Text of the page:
by Riskin, Victoria,

    Reviewed by: Nicholas Beyelia, Librarian, History and Genealogy Department

    July 8, 2019

    Call Number: 812.09 R595

    Fay Wray and Robert Riskin: A Hollywood Memoir is a meticulous and heartfelt account of the lives of the titular couple that was written by their daughter, Victoria Riskin. The book is a traditional biography, however the author’s relationship to the subjects gives the book resonance and depth that few show business bios can approach.

    The book is structured so each chapter alternates its focus between Riskin and Wray before it leads up to their meeting and marriage in the 1940s. It then follows Wray’s efforts to support her family following Riskin’s death in 1955. Along the... Read Full Review

  • Middlegame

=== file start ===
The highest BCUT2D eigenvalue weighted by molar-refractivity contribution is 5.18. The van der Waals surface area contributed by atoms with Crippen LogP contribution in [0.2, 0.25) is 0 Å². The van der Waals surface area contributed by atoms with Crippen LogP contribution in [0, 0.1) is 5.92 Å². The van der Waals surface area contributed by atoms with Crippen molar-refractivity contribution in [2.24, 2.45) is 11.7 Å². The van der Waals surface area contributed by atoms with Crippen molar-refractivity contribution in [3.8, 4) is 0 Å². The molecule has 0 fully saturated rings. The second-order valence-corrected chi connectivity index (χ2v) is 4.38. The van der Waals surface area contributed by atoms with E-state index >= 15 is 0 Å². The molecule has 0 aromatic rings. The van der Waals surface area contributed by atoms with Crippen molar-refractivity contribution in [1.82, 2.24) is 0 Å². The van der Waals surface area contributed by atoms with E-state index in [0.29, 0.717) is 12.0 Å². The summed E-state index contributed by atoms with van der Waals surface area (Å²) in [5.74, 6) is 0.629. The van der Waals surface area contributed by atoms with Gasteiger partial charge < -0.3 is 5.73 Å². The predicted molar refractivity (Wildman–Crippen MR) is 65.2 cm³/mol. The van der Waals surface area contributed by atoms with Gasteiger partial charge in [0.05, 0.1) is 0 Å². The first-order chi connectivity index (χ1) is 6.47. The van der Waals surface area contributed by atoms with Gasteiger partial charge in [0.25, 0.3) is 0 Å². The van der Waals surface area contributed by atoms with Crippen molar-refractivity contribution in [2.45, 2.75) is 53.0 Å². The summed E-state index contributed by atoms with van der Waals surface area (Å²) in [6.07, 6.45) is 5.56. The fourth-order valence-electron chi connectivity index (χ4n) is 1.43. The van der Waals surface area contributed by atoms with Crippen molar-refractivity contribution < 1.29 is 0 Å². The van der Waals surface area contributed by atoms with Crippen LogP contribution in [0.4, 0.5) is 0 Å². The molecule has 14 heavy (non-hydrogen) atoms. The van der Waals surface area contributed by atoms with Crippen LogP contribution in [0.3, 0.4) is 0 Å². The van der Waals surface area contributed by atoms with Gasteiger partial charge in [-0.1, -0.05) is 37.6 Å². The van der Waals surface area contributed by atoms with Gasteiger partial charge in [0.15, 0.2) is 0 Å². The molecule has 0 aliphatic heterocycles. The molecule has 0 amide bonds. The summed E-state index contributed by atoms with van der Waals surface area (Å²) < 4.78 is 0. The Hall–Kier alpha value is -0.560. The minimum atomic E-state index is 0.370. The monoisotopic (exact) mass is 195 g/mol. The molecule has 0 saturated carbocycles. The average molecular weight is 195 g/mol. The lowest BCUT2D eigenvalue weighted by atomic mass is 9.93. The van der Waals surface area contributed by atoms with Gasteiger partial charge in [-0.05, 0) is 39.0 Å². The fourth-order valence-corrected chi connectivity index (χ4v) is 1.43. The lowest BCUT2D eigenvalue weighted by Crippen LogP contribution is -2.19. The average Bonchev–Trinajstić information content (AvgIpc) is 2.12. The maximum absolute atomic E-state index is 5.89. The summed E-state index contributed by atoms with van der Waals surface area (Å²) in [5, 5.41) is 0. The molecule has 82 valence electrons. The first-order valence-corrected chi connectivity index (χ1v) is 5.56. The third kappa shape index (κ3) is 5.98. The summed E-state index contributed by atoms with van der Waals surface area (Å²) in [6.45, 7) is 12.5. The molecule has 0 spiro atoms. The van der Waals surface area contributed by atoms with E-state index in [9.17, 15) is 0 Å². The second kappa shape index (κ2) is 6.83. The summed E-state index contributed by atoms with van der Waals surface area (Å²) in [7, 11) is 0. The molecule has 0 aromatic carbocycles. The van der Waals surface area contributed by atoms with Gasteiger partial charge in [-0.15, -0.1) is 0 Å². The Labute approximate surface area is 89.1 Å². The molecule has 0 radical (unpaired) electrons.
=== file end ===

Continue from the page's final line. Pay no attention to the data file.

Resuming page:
by McGuire, Seanan

    July 1, 2019

    Roger Middleton is a rather typical seven-year-old boy. He lives with his adopted parents in Cambridge, Massachusetts. He seems to be exceptionally gifted when it comes to grammar, spelling, anything to do with languages, really. But he struggles with even the most basic levels of mathematics.

    Dodger Cheswich is not a typical seven-year-old girl. She lives with her parents in Palo Alto, California and she is a mathematical genius. She appears to be able to comprehend and master increasingly complex levels of equations far beyond her limited number of years. But she doesn’t deal well... Read Full Review

  • Snow White Learns Witchcraft: Stories and Poems

    by Goss, Theodora

    June 24, 2019

    "Fairy tales are another kind of Bible, for those who know how to read them.” 'Red as Blood and White as Bone' in Snow White Learns Witchcraft by Theodora Goss

    Theodora Goss is an award winning-author, a professor of literature and writing at both Boston University and the Stonecoast MFA program. Her debut novel, The Strange Case of the Alchemist’s Daughter (2017) and its sequel, European Travel for the Monstrous Gentlewoman (2018) are wonderful and long-overdue adventures with a group of “girl monsters or monstrous young women,” who are the... Read Full Review